Trellis White paper Ad 770 Spot #6
share TWEET PIN IT share share 0
The Friday Five

Upside-Down Thinking

By Merrilyn Astin Tarlton

Everybody’s talking (and talking) about innovation. It’s become the buzzword du jour—and losing much of its meaning via overuse. Well, maybe it’s time to stop thinking so hard about innovating and try some creative problem-solving instead. The truth is, no matter how you label it, you have practice, career and even personal problems that cry out for a new approach.

So for this Friday Five, we’re taking a few leaves from the creativity professionals’ books with five ways to think differently about what’s bugging you—or holding you back—and generate some solutions.

The Power of Upside-Down Thinking

Author and speaker Dale Dauten is quoted as saying, “The history of ideas is just a long, banana-peel hallway.” And that says it all. It’s risky. You could get hurt. But it’s also classically humorous. So let’s have a little fun and figure out how to flip the creativity switch in your head and launch into problem-solving mode.

WARNING! These exercises are guaranteed to produce interesting ideas. Some good, and some really, really bad. The quality of the idea—and its ability to transform your practice—rests with you.

  1. Cancel the meetings. Asking a creative person to produce a good idea in a large meeting is like putting a comedian on the spot by insisting, “Say something funny!” It doesn’t work. And it ticks off the people you ask. Go have a latte instead. Draw on napkins. Make paper airplanes. Pass notes.
  2. Make hamburgers of sacred cows. Figure out which parts of that tough nut problem situation are ironclad, carved in stone and unchangeable. Then change them. Or play with the concept of changing them. Just see what happens. Shaking loose those sacred cows may be the most inspiring thing you ever did. Next thing you know? “Aha!”
  3. Find fresher minds. Give your eight-year-old and his friends some chocolate milk, paper and markers. Describe the problem to them in simple terms. Ask them to draw pictures of what they would do if it was them. Nine times out of ten, they’ll go straight to the heart of the matter. (While thinking about kids, go watch this. 10,734,589 people can’t be wrong.)
  4. Behave like a kid yourself. Daydream. Draw pictures. Pass notes—sharing ideas leads to collaboration. Question authority, even your own. Set up a flip chart in your office and scribble on it whenever the spirit moves. Leave it there. Add. Refine. Toss. Frame.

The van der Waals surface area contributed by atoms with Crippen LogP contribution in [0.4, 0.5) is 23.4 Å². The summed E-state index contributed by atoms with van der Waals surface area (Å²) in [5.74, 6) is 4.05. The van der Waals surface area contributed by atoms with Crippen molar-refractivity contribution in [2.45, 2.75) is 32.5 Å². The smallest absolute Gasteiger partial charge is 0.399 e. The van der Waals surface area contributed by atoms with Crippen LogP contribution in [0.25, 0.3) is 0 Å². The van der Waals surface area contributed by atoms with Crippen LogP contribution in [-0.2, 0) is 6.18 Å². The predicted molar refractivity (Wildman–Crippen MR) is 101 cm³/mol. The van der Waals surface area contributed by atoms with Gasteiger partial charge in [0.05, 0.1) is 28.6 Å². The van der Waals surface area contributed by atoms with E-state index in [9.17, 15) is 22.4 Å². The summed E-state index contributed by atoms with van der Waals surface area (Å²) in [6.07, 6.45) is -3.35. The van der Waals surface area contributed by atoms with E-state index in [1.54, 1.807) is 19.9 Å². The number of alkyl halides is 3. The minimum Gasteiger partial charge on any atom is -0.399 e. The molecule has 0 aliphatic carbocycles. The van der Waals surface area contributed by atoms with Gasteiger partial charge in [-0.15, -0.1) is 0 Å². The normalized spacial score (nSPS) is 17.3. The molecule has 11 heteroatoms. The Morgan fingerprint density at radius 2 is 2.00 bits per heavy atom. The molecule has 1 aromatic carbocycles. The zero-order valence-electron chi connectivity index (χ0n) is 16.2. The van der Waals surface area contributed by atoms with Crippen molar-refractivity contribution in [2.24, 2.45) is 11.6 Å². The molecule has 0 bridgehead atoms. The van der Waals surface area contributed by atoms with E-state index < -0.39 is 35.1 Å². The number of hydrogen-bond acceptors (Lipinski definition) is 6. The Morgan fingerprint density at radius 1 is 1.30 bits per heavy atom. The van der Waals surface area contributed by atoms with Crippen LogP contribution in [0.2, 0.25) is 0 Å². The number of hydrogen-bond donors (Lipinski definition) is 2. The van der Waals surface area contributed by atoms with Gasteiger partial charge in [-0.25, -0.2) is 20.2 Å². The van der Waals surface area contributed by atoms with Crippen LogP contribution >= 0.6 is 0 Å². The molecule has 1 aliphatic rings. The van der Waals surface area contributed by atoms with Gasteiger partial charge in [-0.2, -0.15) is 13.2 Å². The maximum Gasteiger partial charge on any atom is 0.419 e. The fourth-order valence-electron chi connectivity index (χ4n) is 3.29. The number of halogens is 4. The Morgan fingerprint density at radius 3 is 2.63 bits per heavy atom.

5. Look at it upside-down. Think this doesn’t work? Next time you do a crossword puzzle, switch it around halfway through and see if you don’t find previously unfindable answers. Looking at things from different perspectives raises brand-new ways of solving them.

And if you still want to talk about Innovation, here’s a pretty good invitation.

Merrilyn Astin Tarlton is Partner/Catalyst with Attorney at Work. She has been helping lawyers and law firms think differently about the business of practicing law since 1984. She was a founding member and past President of the Legal Marketing Association, past President of the College of Law Practice Management and an LMA Hall of Fame inductee. She blogs about innovation at

This post was inspired by an article written by Ms. Tarlton for the July/August 2002 issue of Law Practice magazine.

Subscribe to Attorney at Work

Get really good ideas every day: Subscribe to the Daily Dispatch! (No charge … lots of updates.)

Categories: Daily Dispatch, Friday Five, Innovation
Originally published June 8, 2012
Last updated June 1, 2020
share TWEET PIN IT share share
Merrilyn Astin Tarlton Merrilyn Astin Tarlton

Merrilyn is the author of “Getting Clients: For Lawyers Starting Out or Starting Over.” She has been helping lawyers and law firms think differently about the business of practicing law since 1984. She is a founding member of the Legal Marketing Association, an LMA Hall of Fame inductee, and a past President of the College of Law Practice Management. Merrilyn was a founding partner of Attorney at Work. 

More Posts By This Author
MUST READ Articles for Law Firms Click to expand

Welcome to Attorney at Work!

Sign up for our free newsletter.


All fields are required. By signing up, you are opting in to Attorney at Work's free practice tips newsletter and occasional emails with news and offers. By using this service, you indicate that you agree to our Terms and Conditions and have read and understand our Privacy Policy.